STATE OF WEST BENGAL Vs. BELARANI DEBI
HIGH COURT OF CALCUTTA
STATE OF WEST BENGAL
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(1.) THE State of West Bengal for the purposes of construction of branch canal in connection with kangsabati Reservoir Project, under the provisions of the land Acquisition Act, 1894, had acquired Plot Nos. 31, 32, 33, 34, 35 and 37 of mouza Bhaghushole, p. S. Garhbeta, District Midnapore measuring 7. 44 acres. The respondents of these two appeals were owners of the said plots------having moiety share. Plot no. 31 measuring 62 decimals was a tank (bundh) which was being used for rearing fishes and spawning. Plot Nos. 32, 33 and 35 measuring 2. 25 acres were recorded as Dhani Chharam (paddy lands ). Plot Nos. 34 and 37 measuring 2. 89 acres were recorded as Danga Patit. The trial court has not believed the claim of the respondents that jute used to be cultivated upon the said lands.
(2.) THE Collector had awarded to each of the claimants Rs. 7098. 50 p. as total compensation. At the instance of both the claimants, references under section 18 of the Land Acquisition Act were made to the Land Acquisition Judge, midnapore. The learned Additional District Judge, 2nd Court, Midnapore by the judgment under appeal allowed both the cases in part and enhanced the compensation payable to each of the petitioners by a sum of Rs. 6974/- with interest at the rate of 6% per annum from the date of his order till payment. Being aggrieved thereby the State preferred these two appeals. The claimants have also filed two memoranda of cross-objections. We dispose of the two appeals and the two cross-objections in the following manner.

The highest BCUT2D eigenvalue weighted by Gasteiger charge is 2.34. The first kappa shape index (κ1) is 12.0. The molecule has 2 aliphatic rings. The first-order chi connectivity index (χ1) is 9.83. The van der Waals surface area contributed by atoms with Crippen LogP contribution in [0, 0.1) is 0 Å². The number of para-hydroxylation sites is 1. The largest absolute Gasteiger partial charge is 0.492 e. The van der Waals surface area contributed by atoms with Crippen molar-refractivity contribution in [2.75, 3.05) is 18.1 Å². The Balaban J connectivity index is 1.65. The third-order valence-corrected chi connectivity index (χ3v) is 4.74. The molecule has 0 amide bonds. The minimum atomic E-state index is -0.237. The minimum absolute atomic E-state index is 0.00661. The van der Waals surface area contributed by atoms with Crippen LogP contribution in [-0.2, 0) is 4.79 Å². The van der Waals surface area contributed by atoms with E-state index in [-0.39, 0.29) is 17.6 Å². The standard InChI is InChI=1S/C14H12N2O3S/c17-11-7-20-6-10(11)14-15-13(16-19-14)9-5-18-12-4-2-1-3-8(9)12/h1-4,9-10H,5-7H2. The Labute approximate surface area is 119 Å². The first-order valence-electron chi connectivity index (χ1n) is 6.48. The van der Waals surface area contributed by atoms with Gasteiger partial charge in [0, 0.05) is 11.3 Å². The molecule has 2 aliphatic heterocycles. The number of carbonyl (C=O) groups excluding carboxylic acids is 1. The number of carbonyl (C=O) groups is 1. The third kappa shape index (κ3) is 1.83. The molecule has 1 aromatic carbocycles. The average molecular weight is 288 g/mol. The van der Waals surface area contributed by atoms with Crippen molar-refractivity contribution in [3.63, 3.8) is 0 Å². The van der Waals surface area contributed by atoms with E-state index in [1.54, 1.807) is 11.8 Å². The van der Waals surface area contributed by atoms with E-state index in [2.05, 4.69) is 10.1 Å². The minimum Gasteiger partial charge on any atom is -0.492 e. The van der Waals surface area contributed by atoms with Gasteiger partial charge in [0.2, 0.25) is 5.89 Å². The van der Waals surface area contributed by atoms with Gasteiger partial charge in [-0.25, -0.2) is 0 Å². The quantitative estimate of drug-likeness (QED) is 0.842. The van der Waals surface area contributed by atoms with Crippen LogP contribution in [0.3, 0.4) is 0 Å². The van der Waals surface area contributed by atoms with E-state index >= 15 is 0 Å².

(3.) WE reject the extreme submission made by Mr. Tapan Kumar Sengupta, learned Advocate for the State, that the learned Judge of the court below had erred in determining compensation for the Plot No. 31 which was recorded as a tank, on the basis of the net annual income of the said tank for 12 years. In the case of Raja Shyam Chunder Mardraj and others v. The Secretary of State for India in Council 12 C. W. N. 598 the court had rejected the claim for compensation for incorporeal rights of fishery which had detatched from the land, within which they arose and were not subjects for acquisition. The Division bench in Raja Shyam Chunder Mardraj v. The Secretary of State (supra), had recognised that the land including the rights arising out of it could be the subject matter of acquisition under the land Acquisition Act. A right to catch and carry away fish in specific portion of a tank or lake is a licence coupled with a grant, i. e. , it is a profit as prendre, which is regarded in India as a benefit that arises out of the land and as such 'is immovable property (vide Ananda Behara and another v. State of Orissa and another A. I. R. 1956 S. C. 17 ). The purpose of compulsory acquisition is to acquire all interests which clog the right of the Government to full ownership of the land subject to payment of compensation of those interests in the acquired land (see State of Kerala v. P. P. Hassan Koya A. I. R. 1968 S. C. 1201 ). As part of value of owner all advantages which the land possesses, present or future, in the hands of the owner may be taken into consideration, and the owner is entitled to have the price assessed in reference to those advantages which will give the land the greatest value (see Cripps on Compensation, 10th Edition, paragraphs 4-013 at pages 680-81 ). When a tank or a reservoir was being used as a fishery it would be wrong to assess compensation for acquiring the same at half the rate of compensation payable for solid lands. Such method of determining compensation for an acquired tank may be relevant when an acquired tank may have to be filled up with earth for making it fit for building site. In a case like the present one, in awarding compensation, the court is bound to take into consideration the special advantage of earning income by the owners by its use as a fishery and also its future potentialities to yield such return. The officers of the Land Acquisition Department of the State in their rate report (Ext. B) and also at the trial did not seriously dispute that the tank or bundh in Plot No. 31 was being used for purpose of spawning and their net earning per year was Rs. 1415/ -. The Kanungo, Jnan Ranjan Bhattacharyya, opposite party's witness No. 1, admitted that he did not note in his report (Ext. B) that the said tank dried up in December and, therefore, the court below rightly rejected the said claim. The evidence given by the claimant's witnesses that the tank never used to get dry was. more trustworthy.;
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